Lives of
Scottish Poets
edited by

Center for Applied Technologies
in the Humanities

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Literary Chronicle
New Monthly Magazine
Monthly Review
Notes and Queries
Gibson and Laing
Halkett and Laing
Scottish Notes & Queries

Part I. (Volume I.)
James the First
Thomas the Rhymer
John Barbour
Andrew Wyntoun
Gavin Douglas
Allan Ramsay
William Meston
John Home
James Beattie
Robert Burns

Part II. (Volume I.)
James the Fifth
William Dunbar
Sir James Inglis
Henry the Minstrel
Sir David Lyndsay
Alexander Barclay
Alexander Montgomerie
William Alexander
William Drummond
James Thomson
John Oswald

Part III. (Volume II.)
James the Sixth
Sir Richard Maitland
Arthur Johnston
Hamilton of Bangour
Hamilton of Gilbertfield
Samuel Colvil
Alexander Ross
John Armstrong
John Ogilvie
James Macpherson
Charles Salmon

Part IV. (Volume II.)
Alexander Hume
John Bellenden
Mark Alexander Boyd
Ninian Paterson
William Wilkie
Robert Fergusson
William Julius Mickle
Alexander Geddes
James Grahame

Part V. (Volume III.)
Robert Henryson
Alexander Scott
Walter Kennedy
John Ogilby
Alexander Pennecuik
Alexander Cunningham
David Mallet
William Falconer
Francis Garden
Robert Blair
James Moor
James Graeme
Caleb Whitefoord
James Grainger
Hector Macneill
John Wilson

Part VI. (Volume III.)
Robert Kerr
Richard Lord Maitland
Thomas Hamilton
Charles Hamilton
Michael Bruce
Thomas Blacklock
John Logan
Andrew Macdonald
James Mercer

Appendix. (Volume III.)
James I
Allan Ramsay
John Home
Robert Burns
William Drummond
Robert Fergusson
Alexander Scott
John Wilson



Although Walter Kennedy [note] is now chiefly known to the readers of Scottish poetry, as a rival in Flyting to Dunbar, he appears, in his time, to have possessed a much more respectable poetical reputation. He speaks of himself as “Of Rethory the Rose,” and as one who has

———ambulate on Parnasso the mountain,
Inspyrit with Hermes frae his golden sphere;
And dulcely drank of eloquence the fountain,
Quhen puriflet with frost, and flowand cleir.

But independently of his own authority, which may reasonably be supposed to be tinctured with some portion of vanity, we find him mentioned by both Douglas and Lindsay, as one of the most eminent of their contemporaries. Douglas even ranks him before Dunbar in his Court of the Muses, styling him, “The Greit Kennedie.” His works, however, have unfortunately all perished, except the Flyting with Dunbar, and two short pieces, the one entitled, an Invective against Mouth-Thankless, contained in the Evergreen; [note] and the other, Prais of Age, published by lord Hailes. [note]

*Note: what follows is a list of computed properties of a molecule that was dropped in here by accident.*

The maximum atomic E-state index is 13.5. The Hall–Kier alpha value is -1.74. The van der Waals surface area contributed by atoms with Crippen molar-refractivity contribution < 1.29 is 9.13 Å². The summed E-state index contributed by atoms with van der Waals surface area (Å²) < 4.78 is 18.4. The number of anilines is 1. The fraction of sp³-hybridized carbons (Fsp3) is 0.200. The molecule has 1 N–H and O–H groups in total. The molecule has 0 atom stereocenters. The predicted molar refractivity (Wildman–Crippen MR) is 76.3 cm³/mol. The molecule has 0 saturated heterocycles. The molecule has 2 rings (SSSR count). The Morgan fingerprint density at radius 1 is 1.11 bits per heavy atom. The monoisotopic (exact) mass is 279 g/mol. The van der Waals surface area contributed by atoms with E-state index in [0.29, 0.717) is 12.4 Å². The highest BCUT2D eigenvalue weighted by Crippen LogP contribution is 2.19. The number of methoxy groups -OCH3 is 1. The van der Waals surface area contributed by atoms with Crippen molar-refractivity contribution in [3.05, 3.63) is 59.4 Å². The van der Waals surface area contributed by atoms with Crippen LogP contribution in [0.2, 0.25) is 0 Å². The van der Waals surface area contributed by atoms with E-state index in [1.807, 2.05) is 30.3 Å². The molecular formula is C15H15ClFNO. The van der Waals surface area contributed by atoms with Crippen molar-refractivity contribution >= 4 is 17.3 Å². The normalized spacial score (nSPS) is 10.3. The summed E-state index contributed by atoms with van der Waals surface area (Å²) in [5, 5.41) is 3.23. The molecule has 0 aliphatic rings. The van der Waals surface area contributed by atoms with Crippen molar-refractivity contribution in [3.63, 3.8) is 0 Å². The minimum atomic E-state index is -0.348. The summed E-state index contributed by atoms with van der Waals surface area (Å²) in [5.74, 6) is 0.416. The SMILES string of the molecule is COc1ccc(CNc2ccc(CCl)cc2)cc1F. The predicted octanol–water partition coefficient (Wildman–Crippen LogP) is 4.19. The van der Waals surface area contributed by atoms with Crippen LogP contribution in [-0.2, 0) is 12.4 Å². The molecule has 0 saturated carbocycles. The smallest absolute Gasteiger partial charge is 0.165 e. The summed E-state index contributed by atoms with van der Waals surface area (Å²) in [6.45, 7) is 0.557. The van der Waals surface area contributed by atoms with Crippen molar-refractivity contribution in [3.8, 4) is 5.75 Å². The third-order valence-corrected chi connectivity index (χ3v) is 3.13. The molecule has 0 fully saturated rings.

From the Flyting, we learn, that he was a native of the district of Carrick, and belonged to the ecclesiastical order. Dunbar upbraids him with living by
theft and beggary; but Kennedy replies, that he wants not “land, store, and stakkis,” “steids and cakes,” of his own. He boasts also of the favour of royalty, and even of some affinity to it.

I am the king's blude, his trew and special clerk,
That never yit imaginit his offence;
Constant in mine allegiance, word, and wark,
Only dependand on his excellence,
Trusting to have of his magnificence
Guerdon, reward and benefice bedene.

The Flyting is altogether a miserable exhibition of rival malice, and does as little credit to the moral sense, as to the poetical taste of the combatants. It is due, however, to Kennedy, to mention, that the attack did not commence with him; and that as far as it is worth glancing at a comparison, he appears to have had the best of the conflict. Dr. Irving [note] remarks, that “in the Testament of Kennedy, Dunbar has consecrated this apparently dissolute priest to perpetual ridicule.” This may be true of the Kennedy referred to in the Testament; but Dr. I. seems to be in a mistake, in supposing him to be the same person with the hero of the Flyting. The priest satirized in the Testament is a “Master Andro Kennedie;” but the Christian name of the poet was Walter.


Lord Hailes thinks it probable, that this fierce altercation between the two poets may have been merely a play of fancy, without any real quarrel existing between the parties. Had it served to show off their talents to mutual advantage, I should have been inclined to suppose so too; but it is incredible, that
any two individuals should concert to calumniate each other so grossly as Dunbar and Kennedy have done in the
Flyting, for any entertainment which the exposure might be supposed to give to the public.


It is gratifying to find, that Dunbar, who survived Kennedy, survived also whatever resentment he entertained toward him. In his Lament for the Death of the poets, he thus laments the approaching loss of his old antagonist, who appears, at the time that poem was written, to have been on his death-bed.

And Mr. Walter Kennedy
In point of death lies wearily,
Grit rewth it wer that so should be,
Timor mortis conturbat me.

The Invective against Mouth-thankless is beneath criticism; it is not very intelligible, and, in as far as it is so, is indecent. The Prais of Age is the only production by Kennedy extant, which is of a nature to account for the estimation in which he was anciently held. “This poem,” says Lord Hailes, whose opinion I gladly adopt, “gives a favorable idea of Kennedy as a versifier. His lines are more polished than those of his contemporaries. If he is the person against whom Dunbar directed his Invective, he has met with hard measure.”

K. K.